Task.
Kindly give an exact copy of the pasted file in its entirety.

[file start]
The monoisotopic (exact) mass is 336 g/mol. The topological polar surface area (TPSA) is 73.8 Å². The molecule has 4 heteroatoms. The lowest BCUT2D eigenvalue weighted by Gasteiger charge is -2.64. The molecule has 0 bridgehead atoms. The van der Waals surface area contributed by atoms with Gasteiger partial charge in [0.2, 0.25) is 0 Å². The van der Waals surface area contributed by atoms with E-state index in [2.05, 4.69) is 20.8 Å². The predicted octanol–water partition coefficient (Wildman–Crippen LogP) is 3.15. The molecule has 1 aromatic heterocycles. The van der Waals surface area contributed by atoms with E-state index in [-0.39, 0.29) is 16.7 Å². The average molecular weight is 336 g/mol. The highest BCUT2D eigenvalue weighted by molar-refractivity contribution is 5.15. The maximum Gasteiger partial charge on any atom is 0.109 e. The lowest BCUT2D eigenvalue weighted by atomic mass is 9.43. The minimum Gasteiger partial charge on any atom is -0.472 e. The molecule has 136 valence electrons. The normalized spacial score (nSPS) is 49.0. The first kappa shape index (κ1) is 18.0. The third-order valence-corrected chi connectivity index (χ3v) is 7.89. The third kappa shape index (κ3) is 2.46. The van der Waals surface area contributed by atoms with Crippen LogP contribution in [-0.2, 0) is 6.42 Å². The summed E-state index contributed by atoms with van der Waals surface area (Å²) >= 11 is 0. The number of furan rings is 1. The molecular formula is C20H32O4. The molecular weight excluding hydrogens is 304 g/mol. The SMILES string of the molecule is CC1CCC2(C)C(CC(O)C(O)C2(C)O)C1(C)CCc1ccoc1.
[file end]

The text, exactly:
The monoisotopic (exact) mass is 336 g/mol. The topological polar surface area (TPSA) is 73.8 Å². The molecule has 4 heteroatoms. The lowest BCUT2D eigenvalue weighted by Gasteiger charge is -2.64. The molecule has 0 bridgehead atoms. The van der Waals surface area contributed by atoms with Gasteiger partial charge in [0.2, 0.25) is 0 Å². The van der Waals surface area contributed by atoms with E-state index in [2.05, 4.69) is 20.8 Å². The predicted octanol–water partition coefficient (Wildman–Crippen LogP) is 3.15. The molecule has 1 aromatic heterocycles. The van der Waals surface area contributed by atoms with E-state index in [-0.39, 0.29) is 16.7 Å². The average molecular weight is 336 g/mol. The highest BCUT2D eigenvalue weighted by molar-refractivity contribution is 5.15. The maximum Gasteiger partial charge on any atom is 0.109 e. The lowest BCUT2D eigenvalue weighted by atomic mass is 9.43. The minimum Gasteiger partial charge on any atom is -0.472 e. The molecule has 136 valence electrons. The normalized spacial score (nSPS) is 49.0. The first kappa shape index (κ1) is 18.0. The third-order valence-corrected chi connectivity index (χ3v) is 7.89. The third kappa shape index (κ3) is 2.46. The van der Waals surface area contributed by atoms with Crippen LogP contribution in [-0.2, 0) is 6.42 Å². The summed E-state index contributed by atoms with van der Waals surface area (Å²) >= 11 is 0. The number of furan rings is 1. The molecular formula is C20H32O4. The molecular weight excluding hydrogens is 304 g/mol. The SMILES string of the molecule is CC1CCC2(C)C(CC(O)C(O)C2(C)O)C1(C)CCc1ccoc1.